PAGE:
“Filters that are not changed at the proper time may not work to reduce the contaminants that they were originally designed to address. If it’s not filtered out, that contaminant might result in potentially harmful health effects,” Rick Andrew, director of the NSF International Global Water program, told the site.
Chlorine is another sticking point for some. Health Canada added that chlorine acts as a disinfectant and is added to drinking water “to reduce or eliminate microorganisms, such as bacteria and viruses, which can be present in water supplies.” Adding chlorine (and again, this is a safe amount) will reduce the risk of waterborne diseases.
“The reason why chlorine is in the water is to provide an extra disinfection barrier so it’s safe for our people to drink,” Gehr said.
Bottled water: Companies that create bottled water technically do not follow federal, provincial or municipal guidelines, but as product-makers, most ensure their product is high-quality, Gehr said.
“There are different kids of bottled water,” he continued. “Some bottled water is made from tap water [while] others use spring water,” adding some companies use lake or river water as well.
Bottled water also goes through a purification process. This includes disinfecting the water and sometimes adding minerals. Time.com noted some popular bottled water brands like Dasani, SmartWater and Nestle Pure Life include everything from magnesium sulfate to calcium chloride to salt.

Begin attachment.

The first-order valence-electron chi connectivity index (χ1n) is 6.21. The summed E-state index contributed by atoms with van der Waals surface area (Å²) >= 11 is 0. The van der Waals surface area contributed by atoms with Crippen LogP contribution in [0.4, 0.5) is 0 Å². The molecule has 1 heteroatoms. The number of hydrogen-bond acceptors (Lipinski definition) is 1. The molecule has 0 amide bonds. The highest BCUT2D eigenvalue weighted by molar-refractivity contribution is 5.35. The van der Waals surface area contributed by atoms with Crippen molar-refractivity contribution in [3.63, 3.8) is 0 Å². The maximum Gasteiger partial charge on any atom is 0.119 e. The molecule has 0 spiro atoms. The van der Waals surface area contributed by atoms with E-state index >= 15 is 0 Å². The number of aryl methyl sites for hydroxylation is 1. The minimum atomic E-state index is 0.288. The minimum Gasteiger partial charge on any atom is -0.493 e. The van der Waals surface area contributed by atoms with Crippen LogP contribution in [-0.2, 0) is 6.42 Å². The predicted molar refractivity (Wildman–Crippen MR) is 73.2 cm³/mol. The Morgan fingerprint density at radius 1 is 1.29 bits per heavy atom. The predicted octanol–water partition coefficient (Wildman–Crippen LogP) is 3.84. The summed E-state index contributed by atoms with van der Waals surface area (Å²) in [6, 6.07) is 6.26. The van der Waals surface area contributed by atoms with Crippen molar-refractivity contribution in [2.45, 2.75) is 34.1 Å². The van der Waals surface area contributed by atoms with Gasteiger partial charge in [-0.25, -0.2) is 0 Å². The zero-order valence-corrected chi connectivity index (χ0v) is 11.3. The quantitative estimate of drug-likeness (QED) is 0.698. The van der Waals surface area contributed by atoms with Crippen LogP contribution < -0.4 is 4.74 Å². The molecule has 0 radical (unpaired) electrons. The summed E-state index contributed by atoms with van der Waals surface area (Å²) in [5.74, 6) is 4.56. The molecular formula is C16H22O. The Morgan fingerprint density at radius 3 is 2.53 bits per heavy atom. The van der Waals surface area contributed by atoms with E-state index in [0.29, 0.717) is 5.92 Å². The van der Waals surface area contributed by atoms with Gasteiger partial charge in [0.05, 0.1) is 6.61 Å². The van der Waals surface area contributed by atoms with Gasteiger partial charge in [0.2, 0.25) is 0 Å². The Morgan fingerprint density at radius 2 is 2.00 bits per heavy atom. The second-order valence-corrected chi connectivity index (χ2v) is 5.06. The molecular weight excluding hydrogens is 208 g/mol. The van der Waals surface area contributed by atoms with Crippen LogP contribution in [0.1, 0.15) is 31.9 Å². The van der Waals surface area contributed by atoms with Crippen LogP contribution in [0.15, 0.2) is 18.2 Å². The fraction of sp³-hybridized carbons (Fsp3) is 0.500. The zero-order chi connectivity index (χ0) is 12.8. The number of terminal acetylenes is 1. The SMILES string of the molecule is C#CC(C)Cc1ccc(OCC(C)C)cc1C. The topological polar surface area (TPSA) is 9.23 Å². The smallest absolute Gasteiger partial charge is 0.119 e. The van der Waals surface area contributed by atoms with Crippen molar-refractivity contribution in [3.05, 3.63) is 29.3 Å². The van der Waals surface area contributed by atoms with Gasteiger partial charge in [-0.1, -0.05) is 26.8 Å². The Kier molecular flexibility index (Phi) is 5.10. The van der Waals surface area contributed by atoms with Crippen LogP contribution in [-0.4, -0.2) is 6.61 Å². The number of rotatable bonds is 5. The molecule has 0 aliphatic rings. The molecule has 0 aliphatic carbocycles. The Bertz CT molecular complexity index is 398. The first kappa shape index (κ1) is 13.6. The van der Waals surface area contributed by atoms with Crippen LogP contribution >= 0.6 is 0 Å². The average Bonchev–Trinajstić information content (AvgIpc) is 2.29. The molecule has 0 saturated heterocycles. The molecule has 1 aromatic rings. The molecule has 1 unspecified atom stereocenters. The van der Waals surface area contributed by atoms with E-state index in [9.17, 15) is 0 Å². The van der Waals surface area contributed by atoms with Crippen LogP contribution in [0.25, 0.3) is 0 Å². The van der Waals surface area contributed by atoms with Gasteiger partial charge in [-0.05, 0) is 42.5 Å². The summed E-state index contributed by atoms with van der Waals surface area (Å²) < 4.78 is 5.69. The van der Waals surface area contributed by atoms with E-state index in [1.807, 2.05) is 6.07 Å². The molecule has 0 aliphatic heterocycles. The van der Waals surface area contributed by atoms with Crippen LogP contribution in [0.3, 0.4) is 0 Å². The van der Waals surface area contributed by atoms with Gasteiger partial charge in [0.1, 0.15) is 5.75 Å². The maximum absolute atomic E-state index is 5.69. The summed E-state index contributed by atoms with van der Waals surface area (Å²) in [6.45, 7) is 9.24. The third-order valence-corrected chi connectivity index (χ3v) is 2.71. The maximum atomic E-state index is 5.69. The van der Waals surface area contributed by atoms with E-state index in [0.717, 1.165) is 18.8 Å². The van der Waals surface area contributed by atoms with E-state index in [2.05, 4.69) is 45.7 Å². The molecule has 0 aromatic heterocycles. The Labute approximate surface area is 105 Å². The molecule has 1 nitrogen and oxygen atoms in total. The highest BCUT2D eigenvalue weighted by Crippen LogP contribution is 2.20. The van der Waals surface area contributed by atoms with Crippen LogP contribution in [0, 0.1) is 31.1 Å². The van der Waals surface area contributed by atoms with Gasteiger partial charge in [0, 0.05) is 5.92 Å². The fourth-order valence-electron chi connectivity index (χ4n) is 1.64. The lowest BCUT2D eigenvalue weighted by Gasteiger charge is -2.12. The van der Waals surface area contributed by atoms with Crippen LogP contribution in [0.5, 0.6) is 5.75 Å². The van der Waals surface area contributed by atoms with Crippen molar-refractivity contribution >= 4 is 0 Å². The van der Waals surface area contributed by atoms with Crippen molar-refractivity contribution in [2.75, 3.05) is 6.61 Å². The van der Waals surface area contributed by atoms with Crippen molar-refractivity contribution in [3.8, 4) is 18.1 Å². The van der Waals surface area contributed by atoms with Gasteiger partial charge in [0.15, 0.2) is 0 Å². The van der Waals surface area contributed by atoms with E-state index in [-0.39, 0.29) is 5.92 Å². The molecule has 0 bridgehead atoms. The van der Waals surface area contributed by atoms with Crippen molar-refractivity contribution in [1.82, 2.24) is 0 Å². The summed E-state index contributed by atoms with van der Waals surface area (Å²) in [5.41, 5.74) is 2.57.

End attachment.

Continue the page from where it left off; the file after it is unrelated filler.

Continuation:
Clean water access
But not all people living in Canada have access to safe drinking water. On Tuesday, A First Nation in northern Ontario declared a state of emergency over its water supply.
The chief of Eabametoong First Nation added tests of water quality showed high levels of chemicals that are byproducts of treatment materials like chlorine interacting with naturally occurring compounds.
The community continues to be on a boil water advisory for almost two decades. The Council of Canadians added there are more than 100 drinking water advisories in First Nations across the country.
Bottled water and the plastic problem
Another concern is around bottled water and waste. Sylvia Struck, an adjunct professor with the School of Population and Public Health at the University of British Columbia, told Global News Canadians should consider using tap over bottled water.
“I would advocate for people to consume water from the tap if safe to do so over bottled water due to the additional plastic/container waste produced and the cost incurred,” she said over e-mail.
Last month, Prime Minister Justin Trudeau announced Canada was looking into a ban of single-use plastics by 2021.
Gehr added in some cases, bottled water is often more convenient for people on the go — travelling or camping, for example. But he, too, added Canadians need to be aware the cost and resources it takes to bottle water.
“Bottles have to be cleaned, filled, add a label, transported to the store… then people bring it home and dispose it,” he said. “All of this is a tremendous waste of resources, energy and water. Even the water itself is used to clean the bottles.
“I really can’t see this need for society to have huge quantities of bottled water.”
— with files from The Canadian Press
Source: Read Full Article